By Jim Hession, 2013 Fellow
Growing up, I wanted to be many things. Professional basketball player. Journalist. Doctor. Lawyer. Photographer. Scientist. Historian. Writer. Bartender. CIA Agent. I don't specifically remember ever wishing to become an astronaut, fireman, or police officer, but the chances are that I considered those lines of noble work at some point as well.
It perhaps comes as little surprise, therefore, that I had many interests and passions throughout my youth. But above all else, I was an American history buff. And if I were to be completely honest, I'd actually say that I was a bit of an American history nerd. I loved reading about it, I loved studying it, and yes, I absolutely loved watching documentaries about it. In fact, some of my fondest childhood memories revolve around managing to watch nearly all 18.5 hours of Ken Burns' Baseball series with my father when it originally broadcasted on PBS. I was thirteen at the time and had my sights set on becoming a Hall of Fame relief pitcher.
But it was in my junior year of college that I was first introduced to the documentaries Fast, Cheap and Out of Control and Mr. Death: The Rise and Fall of Fred A. Leuchter, Jr. Both works were edited by Karen Schmeer. Both works altered the direction of my life. And both works changed my entire perception of what a documentary could be.
At the time, I remember thinking that, indeed, these were documentaries. But they were also films! I was captivated by their artistry, charmed by their cleverness, and most of all, thoroughly amazed by the fact that a documentary could actually make me feel something on a visceral level. I laughed when the filmmakers wanted me to laugh, my body grew physically tense in the moments of drama, and I felt a legitimate affinity for the films’ characters. Sometimes they made me happy. Sometimes they made me sad. At other times they made me squeamishly uncomfortable.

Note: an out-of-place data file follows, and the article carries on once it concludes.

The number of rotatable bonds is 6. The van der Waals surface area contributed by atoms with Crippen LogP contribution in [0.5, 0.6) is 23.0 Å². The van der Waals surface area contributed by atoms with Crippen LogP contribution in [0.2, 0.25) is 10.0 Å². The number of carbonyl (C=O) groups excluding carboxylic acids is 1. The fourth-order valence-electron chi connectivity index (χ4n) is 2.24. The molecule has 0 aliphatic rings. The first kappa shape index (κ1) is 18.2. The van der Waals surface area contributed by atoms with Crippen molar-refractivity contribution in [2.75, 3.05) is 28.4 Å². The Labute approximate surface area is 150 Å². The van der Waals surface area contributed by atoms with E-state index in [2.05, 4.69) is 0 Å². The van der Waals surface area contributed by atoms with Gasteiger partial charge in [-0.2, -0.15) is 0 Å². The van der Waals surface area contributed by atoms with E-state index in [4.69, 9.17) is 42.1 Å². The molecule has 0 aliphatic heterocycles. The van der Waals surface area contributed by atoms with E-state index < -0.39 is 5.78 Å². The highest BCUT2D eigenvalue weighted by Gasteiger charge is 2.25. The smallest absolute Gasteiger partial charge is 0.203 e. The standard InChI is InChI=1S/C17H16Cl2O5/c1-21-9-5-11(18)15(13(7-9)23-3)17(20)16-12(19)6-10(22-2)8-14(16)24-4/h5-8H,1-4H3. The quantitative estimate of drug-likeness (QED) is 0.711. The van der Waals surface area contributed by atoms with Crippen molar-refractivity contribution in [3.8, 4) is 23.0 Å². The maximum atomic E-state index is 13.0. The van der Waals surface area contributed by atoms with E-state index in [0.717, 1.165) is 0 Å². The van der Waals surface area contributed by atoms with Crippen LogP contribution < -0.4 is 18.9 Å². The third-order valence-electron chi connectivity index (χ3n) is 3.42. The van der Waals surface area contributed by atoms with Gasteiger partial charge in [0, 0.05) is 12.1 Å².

Either way, I was sold. “Damn,” I remember thinking. “Forget all of those other careers. I want to do that!”
In subsequent years, I have been fortunate enough to grow into the role of a professional editor, and over time, I've come to realize that the work I am most proud of manages to somehow reflect how I am inclined to view and experience the outside world. Consequently, I must believe that when we watch films such as The Fog of War: Eleven Lessons from the Life of Robert S. McNamara and Sergio, we are gaining a privileged insight into what life must have looked like through the eyes of Karen Schmeer. And upon reading the warm memories of the numerous people who Karen touched throughout her lifetime, I think that I now understand why so many of her films have affected me on a very human and emotional level. For sure, it is evident that Karen edited with the very same passion, care, and sensitivity with which she lived her life.
And so, I am absolutely thrilled to learn that I will be representing the Karen Schmeer Editing Fellowship as this year's fellow. I wish to warmly thank everyone responsible for entrusting me with this very humbling honor. Over the course of the coming year, I look forward to taking full advantage of the wonderful and unique opportunities that the fellowship affords its awardee with the knowledge that there are many other emerging editors who are equally deserving of such recognition. But most of all, I will consider myself to be extremely lucky for being extended the chance to partake in the remembrance of an individual who provided so much inspiration for so many people—myself included.